Lisp has a lot of things to teach us, and it's a very practical tool in its own right. It has all the features you're used to in other languages, usually done very well. There are plenty of good reasons to look seriously at Lisp, and Practical Common Lisp is the best introductory Lisp book out there.
The things that most people don't see when they study Lisp are the interactive development style, macros, and practical applications. Peter Seibel gets you started off properly right from the start, walking you through picking a high-quality Lisp implementation and IDE, and then teaching you how to use it. This is one of the biggest things about Lisp: your program is running as you write it. You write and debug programs incrementally, and it feels good. After getting you started on the basics of using Lisp, Seibel plunges right into writing a simple CD database, with fast compiled queries that look almost like SQL in Lisp.
After you learn more of the basics, Practical Common Lisp goes into the next big neglected topic in Lisp: macros. Ever practical, Seibel uses macros as part of a very pleasant unit testing framework that only takes up 26 lines of code, all of it easy to understand. Macros are a powerful tool, but easy to abuse. This book doesn't abuse them, and that rubs off on you.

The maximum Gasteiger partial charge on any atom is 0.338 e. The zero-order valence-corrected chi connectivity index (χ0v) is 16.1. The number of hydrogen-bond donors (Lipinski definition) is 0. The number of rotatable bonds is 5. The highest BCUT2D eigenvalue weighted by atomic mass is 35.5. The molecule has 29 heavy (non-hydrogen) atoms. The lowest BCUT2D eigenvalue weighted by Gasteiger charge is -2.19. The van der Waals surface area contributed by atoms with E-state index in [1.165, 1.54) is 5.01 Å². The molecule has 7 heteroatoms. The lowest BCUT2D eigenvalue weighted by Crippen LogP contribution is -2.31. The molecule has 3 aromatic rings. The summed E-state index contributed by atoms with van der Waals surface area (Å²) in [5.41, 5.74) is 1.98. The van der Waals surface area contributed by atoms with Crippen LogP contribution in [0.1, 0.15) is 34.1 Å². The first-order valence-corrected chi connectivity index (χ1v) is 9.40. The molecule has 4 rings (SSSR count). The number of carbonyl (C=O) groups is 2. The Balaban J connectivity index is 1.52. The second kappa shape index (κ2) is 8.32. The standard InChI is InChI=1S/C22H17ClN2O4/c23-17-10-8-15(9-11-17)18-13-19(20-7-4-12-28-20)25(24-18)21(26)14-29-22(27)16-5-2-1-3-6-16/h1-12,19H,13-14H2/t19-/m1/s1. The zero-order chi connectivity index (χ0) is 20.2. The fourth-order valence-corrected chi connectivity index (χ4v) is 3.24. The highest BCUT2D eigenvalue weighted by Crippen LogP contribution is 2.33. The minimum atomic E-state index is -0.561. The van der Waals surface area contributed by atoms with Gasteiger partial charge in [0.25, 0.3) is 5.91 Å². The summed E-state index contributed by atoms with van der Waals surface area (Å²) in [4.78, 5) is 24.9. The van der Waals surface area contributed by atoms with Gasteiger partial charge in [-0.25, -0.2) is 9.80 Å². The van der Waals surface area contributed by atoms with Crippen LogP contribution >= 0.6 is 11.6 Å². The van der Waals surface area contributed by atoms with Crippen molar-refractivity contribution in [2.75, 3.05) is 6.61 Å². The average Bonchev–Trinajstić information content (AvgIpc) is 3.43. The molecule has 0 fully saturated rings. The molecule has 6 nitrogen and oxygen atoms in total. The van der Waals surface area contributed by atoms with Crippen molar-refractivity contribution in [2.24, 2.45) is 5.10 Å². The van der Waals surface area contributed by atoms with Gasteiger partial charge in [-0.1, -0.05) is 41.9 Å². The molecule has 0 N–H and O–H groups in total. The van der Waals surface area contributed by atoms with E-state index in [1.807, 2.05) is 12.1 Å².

The next few chapters cover, clearly and completely, topics dear to the heart of every programmer: high-level data structures, file I/O, object-oriented programming, string processing, complex looping constructs, exceptionally powerful exception handling, and more. I use this book as a friendly reference; whenever I forget how to use something, I look it up here.
From then on, the book is all practical examples. A spam filter, an object-oriented binary file parsing framework, an application of that binary file parsing framework to get ID3 information from MP3 files, and a lot of web programming.
Practical Common Lisp is already the book universally recommended by the Lisp community for learning Lisp the right way. Read it, and you'll never program the same way again.